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Sep 28, 2012 10:33 AMPublication: The Southampton Press

Southampton Town Police Lieutenant Kiernan Hearing Begins

Oct 3, 2012 11:45 AM

The disciplinary hearing for Southampton Town Police Lieutenant James Kiernan began on Friday at the Suffolk County Department of Labor in Hauppauge and, as per his choice, was closed to the public.

Friday’s proceeding was mostly a scheduling day and no witnesses were called, according to Lt. Kiernan’s attorney, Ray Perini, who is also the lawyer for the Southampton Town Police Superior Officers Association, the union for department brass.

Mr. Perini said his client’s defense will begin in earnest on Friday, October 19. Several sessions are tentatively planned to take place over the next several weeks.

Lt. Kiernan, a 15-year police veteran who has been suspended since May, is fighting more than 30 disciplinary charges that were filed against him earlier this year by Police Chief William Wilson Jr.

The charges focus on Lt. Kiernan’s conduct while he was the supervising sergeant of the town’s now-disbanded Street Crime Unit, an undercover anti-drug squad that has been the focus of an investigation by Chief Wilson and Suffolk County District Attorney Thomas J. Spota’s office.

Among the allegations are that the then-sergeant kept one of his undercover officers, Eric Sickles, in the line of duty, even after he was aware that he had developed an addiction to prescription drugs, and then tried to cover it up. Officer Sickles also was suspended by the Town Board earlier this year, but a hearing date for him has not been set, according to town officials.

Soon after Lt. Kiernan’s suspension, the D.A.’s office recommended that two convicted drug dealers be released from prison because of problems with the legal cases that led to their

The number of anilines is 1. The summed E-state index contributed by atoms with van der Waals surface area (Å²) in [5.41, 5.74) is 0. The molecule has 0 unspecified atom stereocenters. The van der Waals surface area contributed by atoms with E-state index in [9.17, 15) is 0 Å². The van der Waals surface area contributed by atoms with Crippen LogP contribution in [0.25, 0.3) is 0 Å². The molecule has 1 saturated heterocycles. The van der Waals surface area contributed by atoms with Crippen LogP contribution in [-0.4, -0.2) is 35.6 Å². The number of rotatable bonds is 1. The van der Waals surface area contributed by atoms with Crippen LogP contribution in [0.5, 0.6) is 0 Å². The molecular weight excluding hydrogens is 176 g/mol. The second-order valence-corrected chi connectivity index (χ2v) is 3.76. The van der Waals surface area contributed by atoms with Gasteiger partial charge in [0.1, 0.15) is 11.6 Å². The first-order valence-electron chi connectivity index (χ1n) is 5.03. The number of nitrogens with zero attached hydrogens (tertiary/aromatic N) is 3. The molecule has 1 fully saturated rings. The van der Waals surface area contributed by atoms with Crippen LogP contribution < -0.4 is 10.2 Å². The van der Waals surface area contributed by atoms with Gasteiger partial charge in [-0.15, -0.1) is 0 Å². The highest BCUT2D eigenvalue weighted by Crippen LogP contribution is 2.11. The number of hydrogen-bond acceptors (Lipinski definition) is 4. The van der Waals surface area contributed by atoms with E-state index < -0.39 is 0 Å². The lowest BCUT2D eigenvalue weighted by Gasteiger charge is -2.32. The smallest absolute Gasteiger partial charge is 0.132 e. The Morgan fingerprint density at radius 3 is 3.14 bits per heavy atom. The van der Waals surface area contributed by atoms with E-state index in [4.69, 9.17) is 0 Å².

convictions based on the 
investigations of the Street Crime Unit.

Lt. Kiernan himself requested that the evidence of his case be addressed through binding arbitration—in which the hearing officer’s decision on discipline would be the final word on his punishment—a choice that Town Police contracts allow. But because the binding arbitration clause of police contracts is the subject of a lawsuit in another municipality, the Town Board opted to appoint a hearing officer instead. The officer, Roger Maher, an arbiter for the New York State Department of Labor, will make recommendations but leave the decision of the ultimate disposition of Lt. Kiernan’s case to the board.

Lt. Kiernan has been appealing to friends and supporters to help fund the legal costs of fighting the charges against him, calling them an “unwarranted attack” on his character.

“He’s looking forward to the upcoming process,” said Mr. Perini. “At the end of the day, he’ll be exonerated and will be back on the job.”

He said his client had selected the proceedings be closed to the public as is his “personal right,” but that is a decision he and his client will make on a “day-to-day basis.”

The town has hired the Westbury law firm Sokoloff Stern to represent the police chief and Town Board at the hearings.

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Please no comments until the hearings are over and all the evidence is in.
By EastEnd68 (888), Westhampton on Sep 28, 12 1:48 PM
The Town not using binding arbitration is just plan dumb. Because it is part of a lawsuit somewhere else doesn't mean a thing. Lawsuit or not Lt. Kiernan has the right to what is in his contract. Lets say after this hearing, the board fires Lt Kiernan but a year from now after that other lawsuit is done and binding arbitration was upheld. Than what? That would mean that the Lt's right's were violated under his contract. He would file suit against the town for violating his rights and to get his ...more
By EH123 (22), East Hampton on Sep 28, 12 4:32 PM